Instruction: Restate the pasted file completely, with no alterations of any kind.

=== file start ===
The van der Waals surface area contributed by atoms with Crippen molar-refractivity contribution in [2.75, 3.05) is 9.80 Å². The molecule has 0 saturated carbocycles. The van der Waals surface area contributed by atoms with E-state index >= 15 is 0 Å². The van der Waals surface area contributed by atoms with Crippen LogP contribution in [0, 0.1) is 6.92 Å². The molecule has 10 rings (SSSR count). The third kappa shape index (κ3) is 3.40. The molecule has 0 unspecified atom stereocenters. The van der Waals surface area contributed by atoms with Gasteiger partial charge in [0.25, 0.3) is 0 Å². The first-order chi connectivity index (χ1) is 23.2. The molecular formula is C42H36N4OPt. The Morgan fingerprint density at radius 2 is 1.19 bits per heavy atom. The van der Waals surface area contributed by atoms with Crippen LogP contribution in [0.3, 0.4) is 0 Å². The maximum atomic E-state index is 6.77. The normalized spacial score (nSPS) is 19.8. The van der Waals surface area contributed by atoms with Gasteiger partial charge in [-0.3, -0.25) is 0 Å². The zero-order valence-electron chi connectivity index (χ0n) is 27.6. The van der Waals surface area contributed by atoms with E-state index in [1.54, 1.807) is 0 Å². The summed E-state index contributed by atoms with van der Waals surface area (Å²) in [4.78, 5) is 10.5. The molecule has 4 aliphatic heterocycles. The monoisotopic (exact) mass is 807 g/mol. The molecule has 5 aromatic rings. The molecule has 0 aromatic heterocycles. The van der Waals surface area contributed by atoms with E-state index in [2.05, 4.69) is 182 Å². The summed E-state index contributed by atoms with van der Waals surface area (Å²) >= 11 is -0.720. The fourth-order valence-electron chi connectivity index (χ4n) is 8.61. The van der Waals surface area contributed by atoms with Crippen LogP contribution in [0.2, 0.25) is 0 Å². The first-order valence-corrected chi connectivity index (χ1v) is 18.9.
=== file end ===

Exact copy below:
The van der Waals surface area contributed by atoms with Crippen molar-refractivity contribution in [2.75, 3.05) is 9.80 Å². The molecule has 0 saturated carbocycles. The van der Waals surface area contributed by atoms with E-state index >= 15 is 0 Å². The van der Waals surface area contributed by atoms with Crippen LogP contribution in [0, 0.1) is 6.92 Å². The molecule has 10 rings (SSSR count). The third kappa shape index (κ3) is 3.40. The molecule has 0 unspecified atom stereocenters. The van der Waals surface area contributed by atoms with Gasteiger partial charge in [0.25, 0.3) is 0 Å². The first-order chi connectivity index (χ1) is 23.2. The molecular formula is C42H36N4OPt. The Morgan fingerprint density at radius 2 is 1.19 bits per heavy atom. The van der Waals surface area contributed by atoms with Crippen LogP contribution in [0.3, 0.4) is 0 Å². The maximum atomic E-state index is 6.77. The normalized spacial score (nSPS) is 19.8. The van der Waals surface area contributed by atoms with Gasteiger partial charge in [-0.3, -0.25) is 0 Å². The zero-order valence-electron chi connectivity index (χ0n) is 27.6. The van der Waals surface area contributed by atoms with E-state index in [1.54, 1.807) is 0 Å². The summed E-state index contributed by atoms with van der Waals surface area (Å²) in [4.78, 5) is 10.5. The molecule has 4 aliphatic heterocycles. The monoisotopic (exact) mass is 807 g/mol. The molecule has 5 aromatic rings. The molecule has 0 aromatic heterocycles. The van der Waals surface area contributed by atoms with E-state index in [2.05, 4.69) is 182 Å². The summed E-state index contributed by atoms with van der Waals surface area (Å²) >= 11 is -0.720. The fourth-order valence-electron chi connectivity index (χ4n) is 8.61. The van der Waals surface area contributed by atoms with Crippen LogP contribution in [0.2, 0.25) is 0 Å². The first-order valence-corrected chi connectivity index (χ1v) is 18.9.